Six word stories: where have they gone?
They were everywhere, but now they’re nowhere. Six word stories took the internet by storm, but nowadays we’re lucky to see the odd post reflecting on their brilliance.
What made them so popular? They were captivating. An entire story in one line; superb.
Wait … ‘an entire story in six words’ – that’s six words long! *Epiphany music plays* (Whatever epiphany music may be – suggestions welcome).
Anyway, they caught our attention and sent our imaginations wild with possibilities. You could read one hundred stories in minutes and suddenly feel inspired to do your own.
But here is where the problem lies. Where do they lead? They are, after all, an entire story. They are everything that needs to be said. Sure, they could turn into the plot for a book or short story, but that one line of brilliance is then lost.
So, I sat racking my brain trying to work out whether you could make six word children’s stories, and I tell you what, it’s hard.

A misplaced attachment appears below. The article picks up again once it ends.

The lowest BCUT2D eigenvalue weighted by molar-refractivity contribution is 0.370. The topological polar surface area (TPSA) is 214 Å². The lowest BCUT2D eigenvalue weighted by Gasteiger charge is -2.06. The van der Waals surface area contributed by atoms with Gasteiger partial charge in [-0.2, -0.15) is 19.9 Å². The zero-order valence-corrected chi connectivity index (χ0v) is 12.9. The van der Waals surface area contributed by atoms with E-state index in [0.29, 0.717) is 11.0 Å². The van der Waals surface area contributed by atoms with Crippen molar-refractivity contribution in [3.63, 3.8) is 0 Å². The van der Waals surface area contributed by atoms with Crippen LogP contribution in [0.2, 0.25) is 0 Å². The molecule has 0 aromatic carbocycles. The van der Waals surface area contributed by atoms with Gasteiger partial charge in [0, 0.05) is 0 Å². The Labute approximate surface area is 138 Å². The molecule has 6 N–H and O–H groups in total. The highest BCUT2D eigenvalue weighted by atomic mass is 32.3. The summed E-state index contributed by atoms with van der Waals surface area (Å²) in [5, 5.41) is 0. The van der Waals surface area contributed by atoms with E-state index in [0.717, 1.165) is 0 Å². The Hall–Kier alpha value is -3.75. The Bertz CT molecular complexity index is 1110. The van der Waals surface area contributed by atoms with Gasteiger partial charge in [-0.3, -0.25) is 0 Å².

The six word stories I came to love and admire were those that spelt disaster or left you feeling uneasy. They left us wanting to know more.
‘He gave me life, then left.’
How on earth would I make a six word children’s story that’s worth reading or as interesting as its predecessors?
Below are a few I came up with and yes, illustrations are now planned for some of these.
If these stories are being used for a guess the fairy-tale/story activity, several could be made up to give clues. Such as: ‘She never saw the wolf coming.’ ‘Don’t eat porridge that isn’t yours.’ ‘Her favourite tart was jam tart.’ ‘Look with your eyes, not hands.’ (Top marks if anyone guesses that one!)
Perhaps my favourite: ‘Little bear ate Goldilocks, then vanished.’ (Illustration pending).
A darker version that is definitely not child friendly: ‘Little bear killed Goldilocks, then himself.’
Why not scribble yours below?